Better Late Than Never for Bally Bet

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Bally's Atlantic City hotel and casino in Atlantic City, New Jersey. Saul Loeb/AFP

Six months after the online sports betting launch in New York, Bally Bet has finally arrived on the scene despite getting licensed several months ago. Will the delayed strategy work out for the gaming giant or is this a case of too little too late?

All Systems Go for Bally’s

In a frenetic attempt to woo early adopters in the Empire State, platform providers FanDuel, DraftKings, Caesars, and BetRivers were the first to launch when New York went live on January 8th of this year. BetMGM, WynnBet, PointsBet, and Resorts World joined the feeding frenzy a bit later but Bally’s has chosen to remain on the sidelines until last Thursday.

The race to the top has included massive advertising blitzes and eye-popping signup bonuses for those who resided in, or chose to travel to, New York for the privilege of placing a legal online sports bet. Those enormous financial expenditures coupled with New York’s onerous 51% tax on profits have left many of those online sportsbooks reeling.

Bold Strategy

Yet, Bally’s was content to watch the sharks devour market share in the Empire State, a strategy that many questioned as unusual at best, suicidal at worst.

However, while its competitors were offering as much as a $3000 matching deposit and burning through advertising dollars to spread the word, Bally’s held their purse strings tight until the smoke cleared.

Kim Speaks

Earlier this year, Bally’s Chairman, Soo Kim, was asked about being late to market, “Oh yeah, we’re OK with that. I think that look, we have a longer-term plan and I think part of this is why maybe our plan isn’t fully being grasped by the public markets. The public markets tend to be very short-term-minded, what’s going to happen in the next earnings, what’s going to happen at the next, you know.

“But we think that actually, the current version of sports betting is not a great business. It’s a fine business, it’s not a great business. We think that there will be a wave of consolidation that will rationalize promotions. But more importantly, I think people will stop competing with just free money but people will start competing with product.”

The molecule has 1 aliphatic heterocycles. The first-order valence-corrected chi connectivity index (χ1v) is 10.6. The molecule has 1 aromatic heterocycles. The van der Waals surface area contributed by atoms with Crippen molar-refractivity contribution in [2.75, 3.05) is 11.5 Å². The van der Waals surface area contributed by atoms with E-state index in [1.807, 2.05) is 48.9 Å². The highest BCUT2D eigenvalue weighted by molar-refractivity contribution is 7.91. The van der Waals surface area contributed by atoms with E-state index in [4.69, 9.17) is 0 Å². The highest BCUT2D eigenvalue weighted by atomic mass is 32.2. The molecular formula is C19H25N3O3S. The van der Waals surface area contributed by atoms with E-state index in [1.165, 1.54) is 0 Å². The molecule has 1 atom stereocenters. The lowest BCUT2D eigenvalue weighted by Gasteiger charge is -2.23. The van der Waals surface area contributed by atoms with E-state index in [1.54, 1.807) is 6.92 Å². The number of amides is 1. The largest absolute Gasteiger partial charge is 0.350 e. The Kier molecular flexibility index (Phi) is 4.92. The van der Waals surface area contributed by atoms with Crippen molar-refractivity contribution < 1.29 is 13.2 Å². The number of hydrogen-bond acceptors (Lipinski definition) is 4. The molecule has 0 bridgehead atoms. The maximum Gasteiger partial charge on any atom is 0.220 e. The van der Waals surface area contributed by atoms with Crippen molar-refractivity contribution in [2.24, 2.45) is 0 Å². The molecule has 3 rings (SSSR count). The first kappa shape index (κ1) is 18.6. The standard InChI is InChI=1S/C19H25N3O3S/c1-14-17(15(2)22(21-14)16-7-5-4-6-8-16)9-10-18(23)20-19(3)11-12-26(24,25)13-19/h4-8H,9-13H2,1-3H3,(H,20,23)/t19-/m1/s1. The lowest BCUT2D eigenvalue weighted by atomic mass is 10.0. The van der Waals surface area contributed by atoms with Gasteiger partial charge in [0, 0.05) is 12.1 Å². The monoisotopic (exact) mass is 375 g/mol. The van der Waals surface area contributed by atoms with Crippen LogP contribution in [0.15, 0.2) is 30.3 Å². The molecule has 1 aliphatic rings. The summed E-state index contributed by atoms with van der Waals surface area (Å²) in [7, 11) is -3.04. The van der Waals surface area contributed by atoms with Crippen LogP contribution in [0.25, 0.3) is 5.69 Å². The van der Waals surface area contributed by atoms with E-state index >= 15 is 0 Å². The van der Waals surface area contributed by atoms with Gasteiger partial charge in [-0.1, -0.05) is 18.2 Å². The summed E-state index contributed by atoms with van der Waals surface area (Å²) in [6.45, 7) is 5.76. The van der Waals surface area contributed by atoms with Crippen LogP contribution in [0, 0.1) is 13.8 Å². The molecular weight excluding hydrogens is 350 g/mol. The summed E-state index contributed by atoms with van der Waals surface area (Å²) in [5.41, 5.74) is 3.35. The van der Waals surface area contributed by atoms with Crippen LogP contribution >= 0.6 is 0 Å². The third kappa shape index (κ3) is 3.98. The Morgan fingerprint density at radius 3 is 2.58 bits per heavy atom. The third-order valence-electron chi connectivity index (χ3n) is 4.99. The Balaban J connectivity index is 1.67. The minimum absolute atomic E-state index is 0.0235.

As the market begins to get saturated, diminishing returns will eventually persuade the big boys to reign in their advertising and bonus expenditures. And while the unyielding blizzard of marketing campaigns has yet to dissipate in New York, Mr. Kim has long held fast that a good, innovative product will ultimately win the day.

The Next Generation of Sports Betting Platforms

And to that end, Bally’s has been busy purchasing various pieces of their puzzle which include:

  • A collection of regional sports networks once owned by Fox Sports
  • A UK-based creative agency, Degree 53, “specializes in multi-channel website and personalized mobile app and software development”
  • Gamesys Group, a UK-based “leading, global, online gaming operator”.

Those are only a few of the entities purchased by Bally’s to improve the experience for its online customers.

This is all part of what Mr. Kim refers to as Bally’s 3.0 version that has yet to be fully unveiled. According to the Bally’s chief, “We will combine media assets with chat, trivia, all the stuff you should be able to do when you’re watching sports with your friends.”

“As you see the market turning, it kind of peaked in March and now it’s reevaluating, and now stocks are coming down a little. We’ve anticipated this — the fact that some people will sort of lose this unerring faith that sports betting is awesome. We felt that this 3.0 more integrated watch-and-go stuff would be the next generation.